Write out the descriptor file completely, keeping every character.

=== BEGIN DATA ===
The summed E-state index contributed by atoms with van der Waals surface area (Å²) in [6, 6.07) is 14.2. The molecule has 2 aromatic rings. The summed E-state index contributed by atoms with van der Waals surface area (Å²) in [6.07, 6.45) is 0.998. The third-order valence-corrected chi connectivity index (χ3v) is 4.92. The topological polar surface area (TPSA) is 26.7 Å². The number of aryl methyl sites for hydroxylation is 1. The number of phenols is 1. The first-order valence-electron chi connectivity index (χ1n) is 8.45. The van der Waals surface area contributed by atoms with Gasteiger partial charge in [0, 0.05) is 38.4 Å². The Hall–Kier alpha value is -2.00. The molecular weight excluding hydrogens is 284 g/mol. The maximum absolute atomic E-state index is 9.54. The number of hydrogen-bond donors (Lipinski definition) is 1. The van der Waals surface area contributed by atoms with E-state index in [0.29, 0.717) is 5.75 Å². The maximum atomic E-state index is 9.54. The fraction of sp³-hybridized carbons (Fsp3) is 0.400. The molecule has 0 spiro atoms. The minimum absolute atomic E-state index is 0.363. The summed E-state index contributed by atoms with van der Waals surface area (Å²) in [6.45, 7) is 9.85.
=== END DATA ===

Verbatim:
The summed E-state index contributed by atoms with van der Waals surface area (Å²) in [6, 6.07) is 14.2. The molecule has 2 aromatic rings. The summed E-state index contributed by atoms with van der Waals surface area (Å²) in [6.07, 6.45) is 0.998. The third-order valence-corrected chi connectivity index (χ3v) is 4.92. The topological polar surface area (TPSA) is 26.7 Å². The number of aryl methyl sites for hydroxylation is 1. The number of phenols is 1. The first-order valence-electron chi connectivity index (χ1n) is 8.45. The van der Waals surface area contributed by atoms with Gasteiger partial charge in [0, 0.05) is 38.4 Å². The Hall–Kier alpha value is -2.00. The molecular weight excluding hydrogens is 284 g/mol. The maximum absolute atomic E-state index is 9.54. The number of hydrogen-bond donors (Lipinski definition) is 1. The van der Waals surface area contributed by atoms with E-state index in [0.29, 0.717) is 5.75 Å². The maximum atomic E-state index is 9.54. The fraction of sp³-hybridized carbons (Fsp3) is 0.400. The molecule has 0 spiro atoms. The minimum absolute atomic E-state index is 0.363. The summed E-state index contributed by atoms with van der Waals surface area (Å²) in [6.45, 7) is 9.85.